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GOING ALOFT: Chapter 25: Postcards from Grand Bahama

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[A faded photograph of a luxurious resort on a private beach, with a patio and a wooden bar. Palm trees blow in the wind; the water is aquamarine and inviting. There are tables on a porch, at which sit happy people drinking cocktails in the sun.]

The photo must have been taken a few years ago, because the place is abandoned now. Broken glass covers the floor. Sections of the roof are missing. Captain thinks a hurricane hit, and the owners didn’t have money to rebuild. We had to walk down a vine-tunneled path to get here, but the ocean view was worth it. I can see why it used to be a resort. There’s a little canal leading inland from the bay, perpendicular to the beach; I guess there was a marina here, too. Saint and Captain go for a swim, but Artist didn’t feel like going so I stayed with her, even though I wanted to go swimming. There’s always another beach.

I said this place is abandoned, but it turns out it’s not entirely. There are two other people here, a Bahamian man and a woman, who look like they’re squatting. They’re middle-aged and dirty, and wear shabby clothes, and the woman seems like something isn’t quite right with her in her head. She watches us with a simple smile: eyes wide, teeth bared. It’s a little unnerving. Her expression never changes, and she never says a word. The man, who is either her brother or her husband, calls her over to him, saying “leave those people alone.” He builds a small fire of fallen palm fronds and puts a can of beans on it for their lunch. The smoke blows over the beach.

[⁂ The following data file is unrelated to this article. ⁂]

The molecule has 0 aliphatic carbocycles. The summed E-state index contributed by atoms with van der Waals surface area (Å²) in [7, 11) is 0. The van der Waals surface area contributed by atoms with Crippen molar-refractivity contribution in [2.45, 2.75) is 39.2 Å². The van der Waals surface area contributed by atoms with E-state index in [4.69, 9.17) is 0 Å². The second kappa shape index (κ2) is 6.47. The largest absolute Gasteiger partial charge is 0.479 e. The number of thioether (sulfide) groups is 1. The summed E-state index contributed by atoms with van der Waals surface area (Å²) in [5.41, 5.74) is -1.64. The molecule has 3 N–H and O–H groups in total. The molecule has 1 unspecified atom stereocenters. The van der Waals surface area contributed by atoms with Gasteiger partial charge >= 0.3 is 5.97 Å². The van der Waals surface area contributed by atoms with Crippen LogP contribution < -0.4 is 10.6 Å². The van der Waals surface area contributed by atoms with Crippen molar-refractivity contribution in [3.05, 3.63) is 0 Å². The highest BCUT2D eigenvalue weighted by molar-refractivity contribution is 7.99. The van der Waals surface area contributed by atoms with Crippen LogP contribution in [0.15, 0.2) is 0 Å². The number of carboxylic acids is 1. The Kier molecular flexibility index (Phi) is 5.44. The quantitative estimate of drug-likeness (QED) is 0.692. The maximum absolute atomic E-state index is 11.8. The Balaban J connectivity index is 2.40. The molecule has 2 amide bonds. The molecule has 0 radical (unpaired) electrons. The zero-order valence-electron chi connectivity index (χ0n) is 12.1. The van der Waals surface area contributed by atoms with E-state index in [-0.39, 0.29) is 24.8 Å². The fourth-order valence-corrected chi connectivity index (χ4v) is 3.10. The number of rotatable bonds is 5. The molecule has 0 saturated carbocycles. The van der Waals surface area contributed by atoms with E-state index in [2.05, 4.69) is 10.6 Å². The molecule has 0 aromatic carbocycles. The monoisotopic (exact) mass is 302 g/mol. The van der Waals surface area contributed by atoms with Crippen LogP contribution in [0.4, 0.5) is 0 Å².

When Captain and Saint return, dripping with salt water, we eat a picnic lunch of tomatoes, bread, and some melon on the abandoned porch. The juice runs down my chin. Artist takes a photograph of us with the disposable camera she bought in the States. I take a big silly bite of a melon as she snaps the photo. Saint and Captain look at the camera and smile.

[A road surrounded by scrubby pines, overlooking the turquoise ocean. A signpost reads, “East End: 10 Miles”]